Opposing the Radio Rock crew is the film's sharpest character, a killjoy government minister named Sir Alistair Dormandy, played by Kenneth Branagh with slicked down hair and grotty specs. He has an assistant named Twatt. So what if Pirate Radio is thirty minutes too long? There are plenty of tunes to help pass the time: an excess of Kinks and Who, a squirt of Skeeter Davis, but, curiously, no Stones nor Beatles nor Dylan. Somebody couldn't pay the freight?
In 2012 the world ends, more or less, and the fault is in the stars, not ourselves. Forget about global warming. Earth, the sun, and the other planets line up in such a way that neutrinas from solar eruptions bombard the Earth's core and heat it up like a microwave. The Mayans saw it coming. The Earth's crust destabilizes, quakes and tsunamis run riot, and continents shift, opening up a chasm directly under Columbia Pictures, the folks who hired Roland Emmerich to direct the movie. Emmerich (The Day After Tomorrow, Godzilla) is one of the three worst directors to hand such a story to, the other two being Michael Bay and McG.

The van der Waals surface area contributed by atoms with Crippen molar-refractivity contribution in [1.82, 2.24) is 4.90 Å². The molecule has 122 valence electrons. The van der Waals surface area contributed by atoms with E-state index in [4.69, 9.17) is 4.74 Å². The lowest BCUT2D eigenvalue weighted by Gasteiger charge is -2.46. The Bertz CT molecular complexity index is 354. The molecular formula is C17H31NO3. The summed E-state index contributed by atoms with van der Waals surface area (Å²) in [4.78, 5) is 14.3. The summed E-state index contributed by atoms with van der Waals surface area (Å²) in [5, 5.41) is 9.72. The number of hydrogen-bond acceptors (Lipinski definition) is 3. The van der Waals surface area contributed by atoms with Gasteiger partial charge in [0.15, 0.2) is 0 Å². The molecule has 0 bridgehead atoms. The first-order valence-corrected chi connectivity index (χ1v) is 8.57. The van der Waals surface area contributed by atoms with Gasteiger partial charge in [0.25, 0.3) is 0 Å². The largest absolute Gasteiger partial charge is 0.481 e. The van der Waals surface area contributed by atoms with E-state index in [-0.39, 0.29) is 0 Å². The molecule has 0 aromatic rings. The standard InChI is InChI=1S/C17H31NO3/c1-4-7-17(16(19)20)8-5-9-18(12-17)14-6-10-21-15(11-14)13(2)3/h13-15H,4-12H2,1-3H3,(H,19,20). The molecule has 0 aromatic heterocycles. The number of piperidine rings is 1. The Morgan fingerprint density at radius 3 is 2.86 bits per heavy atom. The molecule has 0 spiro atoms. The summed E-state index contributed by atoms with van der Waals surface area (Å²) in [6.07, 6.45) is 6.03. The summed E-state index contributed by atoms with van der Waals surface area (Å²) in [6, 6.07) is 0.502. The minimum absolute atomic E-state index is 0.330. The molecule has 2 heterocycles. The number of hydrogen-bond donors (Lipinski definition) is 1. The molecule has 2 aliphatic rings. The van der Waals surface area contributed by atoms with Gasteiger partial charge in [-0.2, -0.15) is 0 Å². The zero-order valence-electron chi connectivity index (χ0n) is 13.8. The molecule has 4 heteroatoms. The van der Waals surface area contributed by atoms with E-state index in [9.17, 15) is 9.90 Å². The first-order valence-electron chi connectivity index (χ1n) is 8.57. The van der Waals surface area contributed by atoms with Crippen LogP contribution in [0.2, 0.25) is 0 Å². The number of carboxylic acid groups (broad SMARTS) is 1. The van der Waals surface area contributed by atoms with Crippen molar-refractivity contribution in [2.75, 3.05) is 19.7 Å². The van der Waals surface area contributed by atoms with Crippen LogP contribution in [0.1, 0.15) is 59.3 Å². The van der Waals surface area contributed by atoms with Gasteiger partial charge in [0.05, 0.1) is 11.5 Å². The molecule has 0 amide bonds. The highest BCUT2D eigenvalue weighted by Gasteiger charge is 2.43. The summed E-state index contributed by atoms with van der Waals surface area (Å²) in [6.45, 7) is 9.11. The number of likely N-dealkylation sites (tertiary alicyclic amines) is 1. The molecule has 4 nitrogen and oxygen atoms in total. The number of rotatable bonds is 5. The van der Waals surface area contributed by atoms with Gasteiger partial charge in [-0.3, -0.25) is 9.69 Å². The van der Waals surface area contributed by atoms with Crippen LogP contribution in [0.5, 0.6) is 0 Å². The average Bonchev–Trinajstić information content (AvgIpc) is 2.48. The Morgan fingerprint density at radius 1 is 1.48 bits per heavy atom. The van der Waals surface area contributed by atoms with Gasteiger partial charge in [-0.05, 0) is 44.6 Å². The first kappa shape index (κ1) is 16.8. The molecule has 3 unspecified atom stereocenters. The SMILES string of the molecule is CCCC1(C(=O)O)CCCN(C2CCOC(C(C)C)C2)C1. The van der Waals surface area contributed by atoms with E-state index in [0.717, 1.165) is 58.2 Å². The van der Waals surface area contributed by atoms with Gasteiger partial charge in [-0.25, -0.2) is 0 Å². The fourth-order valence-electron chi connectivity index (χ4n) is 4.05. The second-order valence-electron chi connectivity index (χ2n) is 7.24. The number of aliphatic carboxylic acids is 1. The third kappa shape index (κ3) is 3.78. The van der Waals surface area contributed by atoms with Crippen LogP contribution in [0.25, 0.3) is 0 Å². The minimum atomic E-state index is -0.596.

At the end of the world, personality is everything. Who's going to make it? Nice guy divorced dad John Cusack? Ex-frau Amanda Peet? Conscientious scientist Chiwetel Ejiofor? Environmental nut job Woody Harrelson? Fat cat plutocrat Oliver Platt? President of the US Danny Glover? The president's daughter, Thandie Newton? The Russian gazillionaire who paid one billion Euros apiece for three seats on the privately financed ark for him and his sons?
Los Angeles is the first place to go, of course. Yellowstone Park and the East and West Coasts are musts to avoid. The new South Pole is in Madison, Wisconsin. The African continent is suddenly prime real estate. The Tibetan lama who rings the final gong shows the most poise. The Day After Tomorrow was more fun. In the end, god/mother nature/the universe echoes the words of Clemenza in The Godfather: "These things gotta happen every five million years or so. Helps to get rid of the bad blood. Been ten million years since the last one."